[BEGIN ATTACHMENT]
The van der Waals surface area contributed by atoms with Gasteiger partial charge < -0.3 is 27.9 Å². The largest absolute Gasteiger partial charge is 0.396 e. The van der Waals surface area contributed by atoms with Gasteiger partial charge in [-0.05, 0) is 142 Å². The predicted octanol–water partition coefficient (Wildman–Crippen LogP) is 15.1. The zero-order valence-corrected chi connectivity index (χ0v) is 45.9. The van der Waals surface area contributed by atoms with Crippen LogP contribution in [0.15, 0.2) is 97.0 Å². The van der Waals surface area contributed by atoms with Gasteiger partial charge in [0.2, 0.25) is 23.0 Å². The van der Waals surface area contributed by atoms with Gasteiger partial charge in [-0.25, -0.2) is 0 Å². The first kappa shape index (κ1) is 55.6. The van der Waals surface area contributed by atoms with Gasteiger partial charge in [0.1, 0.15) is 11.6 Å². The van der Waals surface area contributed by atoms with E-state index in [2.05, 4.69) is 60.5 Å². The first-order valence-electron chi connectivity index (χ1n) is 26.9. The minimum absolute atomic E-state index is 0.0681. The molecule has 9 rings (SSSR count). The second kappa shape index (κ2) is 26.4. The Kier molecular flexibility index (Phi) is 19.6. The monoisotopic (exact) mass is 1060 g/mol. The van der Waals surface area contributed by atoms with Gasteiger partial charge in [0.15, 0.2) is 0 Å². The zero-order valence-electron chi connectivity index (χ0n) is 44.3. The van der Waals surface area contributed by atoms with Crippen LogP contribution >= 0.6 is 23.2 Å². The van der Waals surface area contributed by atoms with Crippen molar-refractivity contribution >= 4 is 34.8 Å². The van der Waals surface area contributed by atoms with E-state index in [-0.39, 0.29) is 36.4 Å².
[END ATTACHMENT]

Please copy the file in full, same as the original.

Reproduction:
The van der Waals surface area contributed by atoms with Gasteiger partial charge < -0.3 is 27.9 Å². The largest absolute Gasteiger partial charge is 0.396 e. The van der Waals surface area contributed by atoms with Gasteiger partial charge in [-0.05, 0) is 142 Å². The predicted octanol–water partition coefficient (Wildman–Crippen LogP) is 15.1. The zero-order valence-corrected chi connectivity index (χ0v) is 45.9. The van der Waals surface area contributed by atoms with Crippen LogP contribution in [0.15, 0.2) is 97.0 Å². The van der Waals surface area contributed by atoms with Gasteiger partial charge in [0.2, 0.25) is 23.0 Å². The van der Waals surface area contributed by atoms with Gasteiger partial charge in [-0.25, -0.2) is 0 Å². The first kappa shape index (κ1) is 55.6. The van der Waals surface area contributed by atoms with Gasteiger partial charge in [0.1, 0.15) is 11.6 Å². The van der Waals surface area contributed by atoms with E-state index in [2.05, 4.69) is 60.5 Å². The first-order valence-electron chi connectivity index (χ1n) is 26.9. The minimum absolute atomic E-state index is 0.0681. The molecule has 9 rings (SSSR count). The second kappa shape index (κ2) is 26.4. The Kier molecular flexibility index (Phi) is 19.6. The monoisotopic (exact) mass is 1060 g/mol. The van der Waals surface area contributed by atoms with Gasteiger partial charge in [0.15, 0.2) is 0 Å². The zero-order valence-electron chi connectivity index (χ0n) is 44.3. The van der Waals surface area contributed by atoms with Crippen LogP contribution >= 0.6 is 23.2 Å². The van der Waals surface area contributed by atoms with Crippen molar-refractivity contribution >= 4 is 34.8 Å². The van der Waals surface area contributed by atoms with E-state index in [-0.39, 0.29) is 36.4 Å².